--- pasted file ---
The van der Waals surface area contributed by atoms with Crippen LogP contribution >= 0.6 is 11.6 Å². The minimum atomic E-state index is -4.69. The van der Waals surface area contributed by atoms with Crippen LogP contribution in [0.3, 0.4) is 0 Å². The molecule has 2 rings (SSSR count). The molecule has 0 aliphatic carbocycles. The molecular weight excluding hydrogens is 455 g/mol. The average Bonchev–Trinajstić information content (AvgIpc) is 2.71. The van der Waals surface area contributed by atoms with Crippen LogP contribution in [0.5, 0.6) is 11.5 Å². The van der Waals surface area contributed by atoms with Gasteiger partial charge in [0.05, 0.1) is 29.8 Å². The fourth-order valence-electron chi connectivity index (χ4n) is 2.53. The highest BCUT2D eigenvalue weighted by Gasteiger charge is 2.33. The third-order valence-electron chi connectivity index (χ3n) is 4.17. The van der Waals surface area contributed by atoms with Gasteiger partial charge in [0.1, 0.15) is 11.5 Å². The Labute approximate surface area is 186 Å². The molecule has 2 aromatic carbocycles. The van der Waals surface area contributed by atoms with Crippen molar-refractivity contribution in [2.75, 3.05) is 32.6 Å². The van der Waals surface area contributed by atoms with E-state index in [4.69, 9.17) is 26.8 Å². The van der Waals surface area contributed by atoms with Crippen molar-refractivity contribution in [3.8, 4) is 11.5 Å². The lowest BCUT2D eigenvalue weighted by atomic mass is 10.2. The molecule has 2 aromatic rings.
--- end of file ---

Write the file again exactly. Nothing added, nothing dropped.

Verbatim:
The van der Waals surface area contributed by atoms with Crippen LogP contribution >= 0.6 is 11.6 Å². The minimum atomic E-state index is -4.69. The van der Waals surface area contributed by atoms with Crippen LogP contribution in [0.3, 0.4) is 0 Å². The molecule has 2 rings (SSSR count). The molecule has 0 aliphatic carbocycles. The molecular weight excluding hydrogens is 455 g/mol. The average Bonchev–Trinajstić information content (AvgIpc) is 2.71. The van der Waals surface area contributed by atoms with Crippen LogP contribution in [0.5, 0.6) is 11.5 Å². The van der Waals surface area contributed by atoms with Gasteiger partial charge in [0.05, 0.1) is 29.8 Å². The fourth-order valence-electron chi connectivity index (χ4n) is 2.53. The highest BCUT2D eigenvalue weighted by Gasteiger charge is 2.33. The third-order valence-electron chi connectivity index (χ3n) is 4.17. The van der Waals surface area contributed by atoms with Gasteiger partial charge in [0.1, 0.15) is 11.5 Å². The Labute approximate surface area is 186 Å². The molecule has 2 aromatic carbocycles. The van der Waals surface area contributed by atoms with Crippen molar-refractivity contribution in [2.75, 3.05) is 32.6 Å². The van der Waals surface area contributed by atoms with E-state index in [4.69, 9.17) is 26.8 Å². The van der Waals surface area contributed by atoms with Crippen molar-refractivity contribution in [3.8, 4) is 11.5 Å². The lowest BCUT2D eigenvalue weighted by atomic mass is 10.2. The molecule has 2 aromatic rings.